NEW YORK – Rapid near-patient and point-of-care testing could help more efficiently triage suspected cases of novel coronavirus, helping to focus limited resources on enabling appropriate use of quarantine. A handful of diagnostics developers are now striving to bring rapid 2019-nCoV tests to market as soon as possible, with hopes of ultimately assisting with the growing number of cases in China.
Molecular diagnostic tests for use at the point of care are in development from Cepheid, HiberGene, Mobidiag, and QuantuMDx, as is a rapid immunoassay from a manufacturer in Canada, Sona Nanotechnology. A point of care test from Coyote Bioscience is currently in use in China, and OnSiteGene and MolBio are also working on point-of-care tests as well.
Lab-based tests — such as the rRT-PCR test kits and syndromic panels being developed for 2019-nCoV — typically require expert technicians and take a few days to turn around results. Rapid tests, meanwhile, are often less complex and typically take less than one hour.
Cepheid may have some advantages in the point-of-care molecular testing space because it already has instruments placed in China. Mobidiag, meanwhile, may offer additional benefits with a multiplex test for coronavirus and influenza, while HiberGene may get closer to patients and possibly be available the soonest.
Cepheid is early in the design and development phase of an RT-PCR test for 2019-nCoV, according to David Persing, the firm's chief medical and science officer. The company expects to have a prototype assay in six to eight weeks and be ready to pursue Emergency Use Authorization in the US in approximately 90 days.
The 30-minute test will leverage Cepheid's existing flu A/B and RSV test, Persing said, using the same sample preparation, swab type, and many of the same reagents. It will also target multiple regions of the virus as well as a conserved coronavirus sequence, in order to control for potential genetic drift.
Given the firm's footprint of 23,000 GeneXpert instruments, as well as an installed base in China of 2,000 systems, Persing said developing a rapid test was the right thing to do.
"This is not going to be a financial goldmine for Cepheid. This is something we feel obligated to do because of our global footprint, and the fact that there is laboratory capacity already in place and it doesn't require much training to run a new GeneXpert test," Persing said.
Cepheid previously developed an assay for the Ebola virus that received EUA in 2015 and is being used in the current Ebola outbreak in the Democratic Republic of the Congo. "It is available and validated, it works well, it is best in class for Ebola nucleic acid detection as shown in multiple studies, and it is decentralized to the point-of-care," Persing said. "That's what they need to be able to make triage decisions in real time – they need a technology that doesn't require central lab testing that takes a week or longer," he added.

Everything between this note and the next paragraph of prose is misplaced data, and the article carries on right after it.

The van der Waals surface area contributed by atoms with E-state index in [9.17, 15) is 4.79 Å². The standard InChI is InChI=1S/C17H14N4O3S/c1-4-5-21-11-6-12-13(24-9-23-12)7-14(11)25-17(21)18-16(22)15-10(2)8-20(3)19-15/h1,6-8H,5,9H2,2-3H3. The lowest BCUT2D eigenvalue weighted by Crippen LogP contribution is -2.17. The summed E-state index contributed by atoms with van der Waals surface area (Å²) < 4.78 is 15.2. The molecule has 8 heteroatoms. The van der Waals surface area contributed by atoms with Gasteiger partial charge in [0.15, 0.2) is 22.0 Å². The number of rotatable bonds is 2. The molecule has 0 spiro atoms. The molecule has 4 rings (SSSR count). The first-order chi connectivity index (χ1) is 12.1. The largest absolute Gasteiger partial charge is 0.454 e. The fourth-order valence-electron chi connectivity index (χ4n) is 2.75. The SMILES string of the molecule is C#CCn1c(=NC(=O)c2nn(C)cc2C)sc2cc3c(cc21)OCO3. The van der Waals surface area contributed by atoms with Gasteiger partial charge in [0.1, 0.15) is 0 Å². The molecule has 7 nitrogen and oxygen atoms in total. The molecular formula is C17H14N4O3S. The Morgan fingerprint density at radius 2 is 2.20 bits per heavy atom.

For 2019-nCoV, a decentralized POC option is also "badly needed," he said, particularly considering that there are reports of atypical presentations of infection that may be going undetected while suspected cases who are actually infected with something else must be quarantined until test results come back negative.
"It is very challenging to implement isolation and quarantine if you don't know who is infected," Persing emphasized.
The GeneXpert tests will be manufactured either in the US or at Cepheid's facility in Stockholm, Sweden. Persing said that Cepheid, a Danaher subsidiary, also has scalability of production that could help make tests available rapidly.
Cepheid is funding the project internally at this point, but has spoken with numerous organizations about potential funding, Persing said, including the Biomedical Advanced Research and Development Authority, or BARDA, an agency that recently began soliciting applications for 2019-nCoV tests.
Dublin, Ireland-based HiberGene, meanwhile, is also developing a rapid point-of-care test for 2019-nCoV. Simona Esposito, HiberGene's CEO, said in an interview that the firm has expedited the development of a test. She expects it to be validated soon, and to have prototypes for patient testing in China ready to ship in three to four weeks.
HiberGene has a pre-existing partnership with a distributor in Shenzhen, China, called Medcaptain Medical Technologies and will leverage that relationship to pursue Fast Track Emergency Use with the National Medical Products Administration.
HiberGene recently successfully completed three clinical trials in China to support NMPA clearance of an assay for Group B Strep, Esposito said. The firm had planned to launch its system there with the GBS test, but may now accelerate plans with a 2019-nCoV test if it is cleared in China.
The firm's assay system is small, portable, battery-operated, and low cost. It runs loop-mediated isothermal nucleic acid amplification (LAMP) testing. Esposito said that HiberGene does not yet have instruments installed in China, but as demand increases in testing venues with more limited resources, the firm could be ready to supply its platform and tests to places like smaller clinics and pharmacies.
The company has developed 10 assays that are cleared in Europe, including a few multiplexed LAMP tests, in the past four years. "One of our core competencies is speedy development and design of molecular diagnostic tests," Esposito said.
That full menu could also potentially be available to customers in China moving forward, Esposito said, once the tests are cleared by NMPA. The one-hour tests require personnel to have some training, but not be highly trained experts, and because the tests are extraction-free, they can utilize crude samples in limited-resource settings.
She further noted that the firm is already selling systems in other countries in Asia, such as Taiwan and Thailand, and also in Australia and Eastern Europe. The company will now consider responding to initiatives in China and Europe, including a call from Horizon 2020, for funding to help accelerate rollout, but for the time being HiberGene is ramping up test development with its own funding.